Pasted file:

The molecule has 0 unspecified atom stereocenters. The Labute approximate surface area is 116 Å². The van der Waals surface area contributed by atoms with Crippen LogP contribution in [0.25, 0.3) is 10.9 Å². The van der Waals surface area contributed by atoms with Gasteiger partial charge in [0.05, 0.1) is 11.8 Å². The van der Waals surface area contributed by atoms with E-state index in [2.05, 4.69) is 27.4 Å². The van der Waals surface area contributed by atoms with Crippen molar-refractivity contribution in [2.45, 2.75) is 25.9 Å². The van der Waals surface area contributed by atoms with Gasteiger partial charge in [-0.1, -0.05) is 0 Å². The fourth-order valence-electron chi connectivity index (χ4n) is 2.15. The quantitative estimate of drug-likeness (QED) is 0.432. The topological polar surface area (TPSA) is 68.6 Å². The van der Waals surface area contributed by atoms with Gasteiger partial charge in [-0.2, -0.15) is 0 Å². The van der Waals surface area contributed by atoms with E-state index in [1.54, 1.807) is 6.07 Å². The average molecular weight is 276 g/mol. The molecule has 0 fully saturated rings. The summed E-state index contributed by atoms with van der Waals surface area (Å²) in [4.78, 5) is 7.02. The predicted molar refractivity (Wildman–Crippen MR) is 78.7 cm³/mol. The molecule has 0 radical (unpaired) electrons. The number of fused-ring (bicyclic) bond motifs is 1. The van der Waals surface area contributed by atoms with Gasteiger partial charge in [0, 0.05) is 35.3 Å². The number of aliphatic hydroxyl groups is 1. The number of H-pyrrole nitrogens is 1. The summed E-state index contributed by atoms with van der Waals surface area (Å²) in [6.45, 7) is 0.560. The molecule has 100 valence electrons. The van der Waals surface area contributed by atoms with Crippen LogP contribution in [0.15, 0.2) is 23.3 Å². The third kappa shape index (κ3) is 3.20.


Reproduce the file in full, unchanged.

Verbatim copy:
The molecule has 0 unspecified atom stereocenters. The Labute approximate surface area is 116 Å². The van der Waals surface area contributed by atoms with Crippen LogP contribution in [0.25, 0.3) is 10.9 Å². The van der Waals surface area contributed by atoms with Gasteiger partial charge in [0.05, 0.1) is 11.8 Å². The van der Waals surface area contributed by atoms with E-state index in [2.05, 4.69) is 27.4 Å². The van der Waals surface area contributed by atoms with Crippen molar-refractivity contribution in [2.45, 2.75) is 25.9 Å². The van der Waals surface area contributed by atoms with Gasteiger partial charge in [-0.1, -0.05) is 0 Å². The fourth-order valence-electron chi connectivity index (χ4n) is 2.15. The quantitative estimate of drug-likeness (QED) is 0.432. The topological polar surface area (TPSA) is 68.6 Å². The van der Waals surface area contributed by atoms with Gasteiger partial charge in [-0.2, -0.15) is 0 Å². The van der Waals surface area contributed by atoms with E-state index in [1.54, 1.807) is 6.07 Å². The average molecular weight is 276 g/mol. The molecule has 0 fully saturated rings. The summed E-state index contributed by atoms with van der Waals surface area (Å²) in [4.78, 5) is 7.02. The predicted molar refractivity (Wildman–Crippen MR) is 78.7 cm³/mol. The molecule has 0 radical (unpaired) electrons. The number of fused-ring (bicyclic) bond motifs is 1. The van der Waals surface area contributed by atoms with Gasteiger partial charge in [0, 0.05) is 35.3 Å². The number of aliphatic hydroxyl groups is 1. The number of H-pyrrole nitrogens is 1. The summed E-state index contributed by atoms with van der Waals surface area (Å²) in [6.45, 7) is 0.560. The molecule has 100 valence electrons. The van der Waals surface area contributed by atoms with Crippen LogP contribution in [0.15, 0.2) is 23.3 Å². The third kappa shape index (κ3) is 3.20.